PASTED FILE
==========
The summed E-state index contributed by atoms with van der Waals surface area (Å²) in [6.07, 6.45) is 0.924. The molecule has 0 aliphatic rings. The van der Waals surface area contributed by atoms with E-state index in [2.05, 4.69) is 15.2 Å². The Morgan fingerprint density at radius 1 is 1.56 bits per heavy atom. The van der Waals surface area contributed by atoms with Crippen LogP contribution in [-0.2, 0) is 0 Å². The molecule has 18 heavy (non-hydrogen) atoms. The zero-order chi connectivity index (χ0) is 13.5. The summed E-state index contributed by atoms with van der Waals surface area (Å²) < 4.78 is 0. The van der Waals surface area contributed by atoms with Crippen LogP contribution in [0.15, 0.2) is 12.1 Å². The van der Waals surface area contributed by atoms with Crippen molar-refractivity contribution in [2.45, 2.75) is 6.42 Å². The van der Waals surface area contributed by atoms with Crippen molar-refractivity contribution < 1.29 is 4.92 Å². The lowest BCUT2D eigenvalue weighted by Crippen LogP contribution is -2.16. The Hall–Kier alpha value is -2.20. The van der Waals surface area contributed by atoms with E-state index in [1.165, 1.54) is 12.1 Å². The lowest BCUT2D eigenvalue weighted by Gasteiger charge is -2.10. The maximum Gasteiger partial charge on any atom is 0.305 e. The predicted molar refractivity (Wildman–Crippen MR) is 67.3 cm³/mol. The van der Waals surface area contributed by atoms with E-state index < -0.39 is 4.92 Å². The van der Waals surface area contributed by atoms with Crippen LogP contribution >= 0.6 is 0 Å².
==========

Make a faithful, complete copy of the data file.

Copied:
The summed E-state index contributed by atoms with van der Waals surface area (Å²) in [6.07, 6.45) is 0.924. The molecule has 0 aliphatic rings. The van der Waals surface area contributed by atoms with E-state index in [2.05, 4.69) is 15.2 Å². The Morgan fingerprint density at radius 1 is 1.56 bits per heavy atom. The van der Waals surface area contributed by atoms with Crippen LogP contribution in [-0.2, 0) is 0 Å². The molecule has 18 heavy (non-hydrogen) atoms. The zero-order chi connectivity index (χ0) is 13.5. The summed E-state index contributed by atoms with van der Waals surface area (Å²) < 4.78 is 0. The van der Waals surface area contributed by atoms with Crippen LogP contribution in [0.15, 0.2) is 12.1 Å². The van der Waals surface area contributed by atoms with Crippen molar-refractivity contribution in [2.45, 2.75) is 6.42 Å². The van der Waals surface area contributed by atoms with Crippen molar-refractivity contribution < 1.29 is 4.92 Å². The lowest BCUT2D eigenvalue weighted by Crippen LogP contribution is -2.16. The Hall–Kier alpha value is -2.20. The van der Waals surface area contributed by atoms with E-state index in [1.165, 1.54) is 12.1 Å². The lowest BCUT2D eigenvalue weighted by Gasteiger charge is -2.10. The maximum Gasteiger partial charge on any atom is 0.305 e. The predicted molar refractivity (Wildman–Crippen MR) is 67.3 cm³/mol. The van der Waals surface area contributed by atoms with E-state index < -0.39 is 4.92 Å². The van der Waals surface area contributed by atoms with Crippen LogP contribution >= 0.6 is 0 Å².